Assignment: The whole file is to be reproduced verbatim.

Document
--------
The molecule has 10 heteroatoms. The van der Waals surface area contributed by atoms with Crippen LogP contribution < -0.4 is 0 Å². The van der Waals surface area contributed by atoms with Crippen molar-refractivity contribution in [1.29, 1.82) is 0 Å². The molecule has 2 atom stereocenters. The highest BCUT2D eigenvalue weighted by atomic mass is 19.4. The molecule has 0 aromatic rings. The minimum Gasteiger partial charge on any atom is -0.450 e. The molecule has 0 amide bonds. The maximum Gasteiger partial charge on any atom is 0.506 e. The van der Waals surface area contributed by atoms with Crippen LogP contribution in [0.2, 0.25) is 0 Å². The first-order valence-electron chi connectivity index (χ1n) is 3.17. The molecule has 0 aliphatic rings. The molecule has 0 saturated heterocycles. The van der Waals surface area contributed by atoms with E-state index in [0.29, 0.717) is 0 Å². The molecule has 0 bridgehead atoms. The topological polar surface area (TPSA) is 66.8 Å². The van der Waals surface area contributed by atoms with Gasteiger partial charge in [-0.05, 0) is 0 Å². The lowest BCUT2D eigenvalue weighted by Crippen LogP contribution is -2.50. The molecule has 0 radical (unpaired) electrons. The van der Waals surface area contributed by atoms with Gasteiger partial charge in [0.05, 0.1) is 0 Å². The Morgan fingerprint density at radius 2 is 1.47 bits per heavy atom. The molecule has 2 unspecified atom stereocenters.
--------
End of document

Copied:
The molecule has 10 heteroatoms. The van der Waals surface area contributed by atoms with Crippen LogP contribution < -0.4 is 0 Å². The van der Waals surface area contributed by atoms with Crippen molar-refractivity contribution in [1.29, 1.82) is 0 Å². The molecule has 2 atom stereocenters. The highest BCUT2D eigenvalue weighted by atomic mass is 19.4. The molecule has 0 aromatic rings. The minimum Gasteiger partial charge on any atom is -0.450 e. The molecule has 0 amide bonds. The maximum Gasteiger partial charge on any atom is 0.506 e. The van der Waals surface area contributed by atoms with Crippen LogP contribution in [0.2, 0.25) is 0 Å². The first-order valence-electron chi connectivity index (χ1n) is 3.17. The molecule has 0 aliphatic rings. The molecule has 0 saturated heterocycles. The van der Waals surface area contributed by atoms with E-state index in [0.29, 0.717) is 0 Å². The molecule has 0 bridgehead atoms. The topological polar surface area (TPSA) is 66.8 Å². The van der Waals surface area contributed by atoms with Gasteiger partial charge in [-0.05, 0) is 0 Å². The lowest BCUT2D eigenvalue weighted by Crippen LogP contribution is -2.50. The molecule has 0 radical (unpaired) electrons. The van der Waals surface area contributed by atoms with Gasteiger partial charge in [0.05, 0.1) is 0 Å². The Morgan fingerprint density at radius 2 is 1.47 bits per heavy atom. The molecule has 2 unspecified atom stereocenters.